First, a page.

When it comes to emergencies, there are some first aid practices one must know perfectly. Otherwise, anyone can feel helpless during performing CPR or might feel confused when trying to use some resuscitation devices. If going through AED and first aid certification, the most important practices you should be aware of are the following.
Patient’s status check
If it seems like a typical day, and suddenly someone at home or work just faints, the first task you will need to do is assess whether you are in an emergent situation or not. How to know? Reading your AED and first aid certification course manual will allow you to know what to ask or what to do in that situation, and how to find out what is happening to the patient. It is okay to feel fear or stress when this happens, but almost always the easiest option is the best, so just relax.
Emergency Oxygen Delivery
Before starting any other procedure, you need to know the basics about oxygen. Oxygen is what the heart, the brain, and the other organs use to live. When a person undergoes a cardiac arrest or a heart attack, his body stops breathing and hence, oxygen stops entering the body. As a consequence, the organs begin to damage because of the lack of oxygen, so the earlier you deliver emergency oxygen, the less the heart or the brain will suffer injuries.
There are some facts you need to be aware of before administering emergency oxygen. You may take a look at American Heart Association (AHA) or American Red Cross (ARC) AED and first aid certification manuals, and you will find some fact sheets or videos where you will learn when to do it, and the different manner to deliver oxygen to a patient.
If you do not know how to handle medical oxygen at all, you should better stay away from it since it is a flammable gas, and handling it without the necessary precautions can harm you, the patient, and the environment.
Giving CPR (Cardiopulmonary Resuscitation)
Moreover, here comes the interesting part. CPR is an essential skill you will need to practice during an AED and first aid certification course. You will need to keep the patient’s heart beating so that the oxygen you will be administering reaches all of the vital organs.
It may look simple to do, but it is not. There are some parameters you need to be aware of when delivering CPR, for example where to push (and why), the intensity of the chest compressions, how often, and when to exchange roles with the other participants (if applicable).
In the beginning, it might look hard to do, so take your time and just practice, do not get disappointed. Practicing in groups helps to fix common errors during the practice.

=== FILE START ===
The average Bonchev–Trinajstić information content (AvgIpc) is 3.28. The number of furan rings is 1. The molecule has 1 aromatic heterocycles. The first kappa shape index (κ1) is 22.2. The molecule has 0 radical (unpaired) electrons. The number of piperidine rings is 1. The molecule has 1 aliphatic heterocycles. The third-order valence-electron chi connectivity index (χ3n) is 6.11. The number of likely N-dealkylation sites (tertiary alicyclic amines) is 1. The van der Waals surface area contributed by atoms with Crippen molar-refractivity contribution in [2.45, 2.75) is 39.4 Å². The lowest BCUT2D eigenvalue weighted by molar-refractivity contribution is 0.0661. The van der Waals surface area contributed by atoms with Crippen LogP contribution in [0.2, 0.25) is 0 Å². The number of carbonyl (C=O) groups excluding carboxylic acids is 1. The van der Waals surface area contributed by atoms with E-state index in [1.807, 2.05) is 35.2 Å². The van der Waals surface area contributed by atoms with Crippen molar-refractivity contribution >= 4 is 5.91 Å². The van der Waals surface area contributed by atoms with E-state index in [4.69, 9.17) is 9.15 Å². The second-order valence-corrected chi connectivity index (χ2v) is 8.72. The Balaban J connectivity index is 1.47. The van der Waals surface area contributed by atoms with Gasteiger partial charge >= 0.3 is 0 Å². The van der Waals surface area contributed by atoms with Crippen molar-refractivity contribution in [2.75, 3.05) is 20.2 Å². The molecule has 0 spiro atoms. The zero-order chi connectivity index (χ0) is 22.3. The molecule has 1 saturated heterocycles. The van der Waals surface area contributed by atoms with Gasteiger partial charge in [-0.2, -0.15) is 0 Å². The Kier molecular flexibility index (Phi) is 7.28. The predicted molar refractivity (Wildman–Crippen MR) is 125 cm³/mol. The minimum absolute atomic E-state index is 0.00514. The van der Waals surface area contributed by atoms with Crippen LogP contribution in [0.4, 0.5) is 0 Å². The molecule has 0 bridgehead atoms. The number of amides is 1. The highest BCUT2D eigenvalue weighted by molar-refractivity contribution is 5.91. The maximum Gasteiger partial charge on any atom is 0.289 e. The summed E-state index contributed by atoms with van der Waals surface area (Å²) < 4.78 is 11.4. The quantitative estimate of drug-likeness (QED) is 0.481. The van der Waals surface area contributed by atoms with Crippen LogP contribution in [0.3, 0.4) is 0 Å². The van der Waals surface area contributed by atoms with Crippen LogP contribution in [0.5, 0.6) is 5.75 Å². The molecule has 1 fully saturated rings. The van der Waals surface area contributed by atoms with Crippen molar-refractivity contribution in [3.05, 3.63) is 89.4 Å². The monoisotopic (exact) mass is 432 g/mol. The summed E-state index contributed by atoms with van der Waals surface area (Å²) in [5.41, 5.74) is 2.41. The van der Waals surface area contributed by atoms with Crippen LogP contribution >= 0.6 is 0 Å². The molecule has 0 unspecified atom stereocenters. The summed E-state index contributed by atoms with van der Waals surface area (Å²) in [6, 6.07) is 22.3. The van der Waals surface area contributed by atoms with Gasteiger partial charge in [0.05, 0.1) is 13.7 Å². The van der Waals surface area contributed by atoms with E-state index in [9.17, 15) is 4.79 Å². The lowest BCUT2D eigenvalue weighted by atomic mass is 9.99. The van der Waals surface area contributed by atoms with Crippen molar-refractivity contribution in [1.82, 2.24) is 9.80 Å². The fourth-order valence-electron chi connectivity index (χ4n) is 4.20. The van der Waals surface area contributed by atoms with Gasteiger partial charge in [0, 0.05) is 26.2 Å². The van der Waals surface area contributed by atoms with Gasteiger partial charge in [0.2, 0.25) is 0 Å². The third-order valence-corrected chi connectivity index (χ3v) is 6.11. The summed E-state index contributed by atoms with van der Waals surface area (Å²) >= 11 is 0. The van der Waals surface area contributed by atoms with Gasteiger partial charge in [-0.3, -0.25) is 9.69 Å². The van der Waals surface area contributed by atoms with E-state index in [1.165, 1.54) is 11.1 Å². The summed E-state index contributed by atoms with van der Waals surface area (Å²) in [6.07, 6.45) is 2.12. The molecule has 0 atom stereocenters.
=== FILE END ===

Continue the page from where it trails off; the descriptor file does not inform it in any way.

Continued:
What is this? AED means Automatic External Defibrillator. When a cardiac arrest happens, the heart is not working properly (but it is still working) because abnormal movements substitute regular beats; this condition is called “Ventricular Fibrillation” (also known as V-Fib or VF). The abnormal movements are not strong enough to pump the heart’s blood, and this is why it does not reach the vital organs.
The good news is there is a manner to stop V-Fib and restore the normal heart beating and blood flow. How? Using an AED is the correct answer. An AED is an electrical device that delivers electrical discharges to the heart through the body. It consists of a generator, some wires, and two pads. There is a particular manner to use an AED since there are specific points when you need to place the pads and some energy intensities you will need to use during CPR.
All the AED and first aid certification courses teach how to use an AED and the best practice guidelines to use this device since there will be situations where an AED will be helpless (another disease than V-Fib, for example).
Airway Adjuncts Utilization
Besides delivering chest compressions or using an AED, managing the patient’s airway is the second most important thing, because if there is enough blood flow but oxygen can not reach the lungs, the patient will be at risk of suffering a heart attack or a stroke.
During your AED and first aid certification, you will learn how to know if the patient is breathing properly, and how to handle the most significant airway adjuncts (for example cannulas, tubes, bags, and others). Just like chest compressions, these skills require pretty much practice and effort.
Sometimes using airway adjuncts is not enough to manage the patient’s airway because there is an excess of secretions within the lungs or the trachea that is blocking the oxygen enter. If this happens, you will need to suction as much fluid as you can to make sure the airway is free.